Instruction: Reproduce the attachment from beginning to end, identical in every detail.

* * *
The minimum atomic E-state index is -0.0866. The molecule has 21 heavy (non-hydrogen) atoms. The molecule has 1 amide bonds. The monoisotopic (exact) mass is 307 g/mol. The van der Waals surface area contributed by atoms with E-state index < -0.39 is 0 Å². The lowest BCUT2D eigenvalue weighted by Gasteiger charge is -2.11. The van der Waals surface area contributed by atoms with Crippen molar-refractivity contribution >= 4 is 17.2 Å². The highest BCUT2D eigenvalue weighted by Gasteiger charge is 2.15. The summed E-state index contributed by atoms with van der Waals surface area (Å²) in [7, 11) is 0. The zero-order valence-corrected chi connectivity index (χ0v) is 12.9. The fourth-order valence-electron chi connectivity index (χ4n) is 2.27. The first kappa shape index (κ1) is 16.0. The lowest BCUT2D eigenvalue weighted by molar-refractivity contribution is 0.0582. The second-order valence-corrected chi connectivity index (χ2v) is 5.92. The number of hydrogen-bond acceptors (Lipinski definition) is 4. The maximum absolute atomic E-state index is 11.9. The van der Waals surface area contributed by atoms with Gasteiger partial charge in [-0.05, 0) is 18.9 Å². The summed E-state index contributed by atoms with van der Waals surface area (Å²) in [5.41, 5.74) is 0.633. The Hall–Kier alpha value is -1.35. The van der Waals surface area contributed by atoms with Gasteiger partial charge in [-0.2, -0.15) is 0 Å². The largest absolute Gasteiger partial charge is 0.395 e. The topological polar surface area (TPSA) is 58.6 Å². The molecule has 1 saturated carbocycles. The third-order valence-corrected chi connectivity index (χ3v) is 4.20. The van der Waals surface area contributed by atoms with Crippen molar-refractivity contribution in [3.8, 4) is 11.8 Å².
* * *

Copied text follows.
The minimum atomic E-state index is -0.0866. The molecule has 21 heavy (non-hydrogen) atoms. The molecule has 1 amide bonds. The monoisotopic (exact) mass is 307 g/mol. The van der Waals surface area contributed by atoms with E-state index < -0.39 is 0 Å². The lowest BCUT2D eigenvalue weighted by Gasteiger charge is -2.11. The van der Waals surface area contributed by atoms with Crippen molar-refractivity contribution >= 4 is 17.2 Å². The highest BCUT2D eigenvalue weighted by Gasteiger charge is 2.15. The summed E-state index contributed by atoms with van der Waals surface area (Å²) in [7, 11) is 0. The zero-order valence-corrected chi connectivity index (χ0v) is 12.9. The fourth-order valence-electron chi connectivity index (χ4n) is 2.27. The first kappa shape index (κ1) is 16.0. The lowest BCUT2D eigenvalue weighted by molar-refractivity contribution is 0.0582. The second-order valence-corrected chi connectivity index (χ2v) is 5.92. The number of hydrogen-bond acceptors (Lipinski definition) is 4. The maximum absolute atomic E-state index is 11.9. The van der Waals surface area contributed by atoms with Gasteiger partial charge in [-0.05, 0) is 18.9 Å². The summed E-state index contributed by atoms with van der Waals surface area (Å²) in [5.41, 5.74) is 0.633. The Hall–Kier alpha value is -1.35. The van der Waals surface area contributed by atoms with Gasteiger partial charge in [-0.2, -0.15) is 0 Å². The largest absolute Gasteiger partial charge is 0.395 e. The topological polar surface area (TPSA) is 58.6 Å². The molecule has 1 saturated carbocycles. The third-order valence-corrected chi connectivity index (χ3v) is 4.20. The van der Waals surface area contributed by atoms with Crippen molar-refractivity contribution in [3.8, 4) is 11.8 Å².